by Mike Masnick
Wed, Apr 1st 2009 6:10am
Tue, Mar 24th 2009 3:17am
from the lost-in-the-static dept
Wed, Feb 18th 2009 3:15pm
from the attention-criminals dept
Wed, Jan 28th 2009 2:19am
from the round-two dept
And thus the cycle begins again, with a figure of $900 million to $1.2 billion tossed out there as a potential starting point for the second version of the Skype Billion-Dollar Buyout Plan. What's interesting is that just like four years ago, Skype's financials are murky, as Om Malik points out. The company also still faces the same big problem: monetization. As Skype gets bigger, that problem could become even more difficult. After all, if Skype continues to garner more and more users, more and more calls will shift from the paid SkypeOut service to free Skype-to-Skype calls. Skype is said to be profitable (although there's no indication of how profitable), but it seems pretty clear that it hasn't been the runaway success that would have justified its $4 billion price tag. While it's possible that any current sale could carry a more realistic price, somehow we imagine that eBay will try to use the same tactic that drove up its price for Skype to drive up the next buyer's price.
by Mike Masnick
Thu, Oct 2nd 2008 10:32am
from the end-to-end-to-gov't-encryption dept
The only really surprising part of the new report was the fact that the folks storing the messages did it so poorly that the researchers who discovered it were easily able to go in and read messages from others. It's rather telling to note the responses from the two companies involved. A Skype spokesperson told the Wall Street Journal: "The idea that China's government might be monitoring communications in and out of the country shouldn't surprise anyone." No, it shouldn't surprise anyone, but one might think it's rather troubling that Skype promotes itself as having end-to-end encryption, when that's clearly not true. Even more telling, the only thing about this report that seemed to actually concern representatives from Skype was the fact that the conversations had been readable by outsiders, again, telling the WSJ that the "security issue" had been "remedied" by Skype's partner in China, TOM Group. In other words, Skype isn't so concerned about users being spied on, but it is concerned when people can figure out that users are being spied on.
As for TOM Group, its response is pretty much exactly what you'd expect on this issue: "as a Chinese company, we adhere to rules and regulations in China where we operate our businesses." In other words, the government says they need to spy, so we let them spy. Nothing too surprising, but important for folks to know if they somehow thought that Skype's supposed end-to-end encryption actually kept conversations secret in China.
by Mike Masnick
Fri, May 9th 2008 1:45pm
from the don't-mess-with-the-GPL dept
His actual point, which got less attention, was whether the power of the GPL specifically is waning as other licenses gain prominence -- and, specifically, whether it would be so horrible if the GPL somehow went away. He's not suggesting that's a likely or ideal scenario -- just questioning what would happen. And, the point he makes is that while the GPL paved a very important path, we're seeing other options now appearing, and that's a good thing for open source. Developers now have a much bigger choice among licenses they can choose to adopt, and that competition can lead to interesting innovations. It's not an anti-GPL post -- but recognition that the hopes and dreams of open source software development are no longer tied to the success or failure of the GPL. And that's a good thing for both the GPL and open source.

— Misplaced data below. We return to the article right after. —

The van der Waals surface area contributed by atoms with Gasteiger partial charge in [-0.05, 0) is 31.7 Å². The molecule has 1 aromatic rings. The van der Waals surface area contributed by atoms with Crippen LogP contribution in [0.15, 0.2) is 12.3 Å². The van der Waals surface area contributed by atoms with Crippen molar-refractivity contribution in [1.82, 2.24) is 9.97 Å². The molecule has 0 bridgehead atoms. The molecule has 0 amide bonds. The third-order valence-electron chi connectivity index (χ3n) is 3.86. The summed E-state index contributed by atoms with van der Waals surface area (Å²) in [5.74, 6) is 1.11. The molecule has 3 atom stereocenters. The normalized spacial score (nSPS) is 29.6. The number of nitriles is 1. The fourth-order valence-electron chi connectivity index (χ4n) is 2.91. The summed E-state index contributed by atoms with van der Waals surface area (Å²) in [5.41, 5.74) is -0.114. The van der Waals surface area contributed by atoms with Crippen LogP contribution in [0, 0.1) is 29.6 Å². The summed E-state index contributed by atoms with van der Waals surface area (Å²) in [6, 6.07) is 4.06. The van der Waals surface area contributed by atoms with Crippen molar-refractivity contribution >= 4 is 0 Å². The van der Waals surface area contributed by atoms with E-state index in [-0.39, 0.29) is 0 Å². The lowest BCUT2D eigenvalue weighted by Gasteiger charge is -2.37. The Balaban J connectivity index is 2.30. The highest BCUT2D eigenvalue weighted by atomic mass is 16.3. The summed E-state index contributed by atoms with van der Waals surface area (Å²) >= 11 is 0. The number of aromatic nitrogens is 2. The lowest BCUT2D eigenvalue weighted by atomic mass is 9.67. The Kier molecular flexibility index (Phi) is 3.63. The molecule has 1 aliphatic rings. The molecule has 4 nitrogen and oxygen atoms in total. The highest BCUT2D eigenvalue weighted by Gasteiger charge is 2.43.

by Tom Lee
Thu, May 8th 2008 6:49pm
from the expired-license? dept
The GNU General Public License heads to court again today, as Skype attempts to defend its distribution of Linux-enabled SMC hardware handsets that appear to be in violation of the operating system's open source license. It's easy to guess why Skype is fighting the suit, which was brought by GPL activists: the company relies on a proprietary protocol, and releasing the code could give competitors an advantage. You can't blame them for trying. Although in the past few years the GPL has made important strides in establishing its legal enforceability, it's still conceivable that a court could find something wrong with its unusual, viral nature.
Few think that this will be the court case that makes or breaks the GPL. Skype's already lost early rounds of this fight, and the claims it's now making seem so broad as to imply desperation. Besides, the case is being tried in the German legal system, which to date has proven friendly to the GPL.
But even if the license was invalidated, either in this case or another, there's an argument to be made that the GPL has already served its purpose. Its impact on the world of open source software is undeniable: by ensuring that an open project would remain open, the license encouraged programmers to contribute to projects without fear of their work being coopted by commercial interests. And by making it difficult, if not impossible, for a project derived from a GPLed project to go closed-source, it encouraged many programmers to license their efforts under open terms when they otherwise might not have.
But today, with open source firmly established as a cultural and commercial force, the GPL's relevance may be waning. The transition to the third version of the license left many in the open source community upset and intent on sticking with its earlier incarnations. And an increasing number of very high profile projects, like Mozilla, Apache and Open Office, have seen fit to create their own licenses or employ the less restrictive LGPL. The raw numbers bear out the idea of a slight decline in the GPL's prominence, too: Wikipedia lists the percentage of GPLed projects on Sourceforge.net and Freshmeat.net, two large open source software repositories, as 68% and 65%, respectively, as of November '03 and January '06. Today, the most recently available numbers show that Sourceforge's share has fallen to 65%, and Freshmeat's share has fallen to to 62%.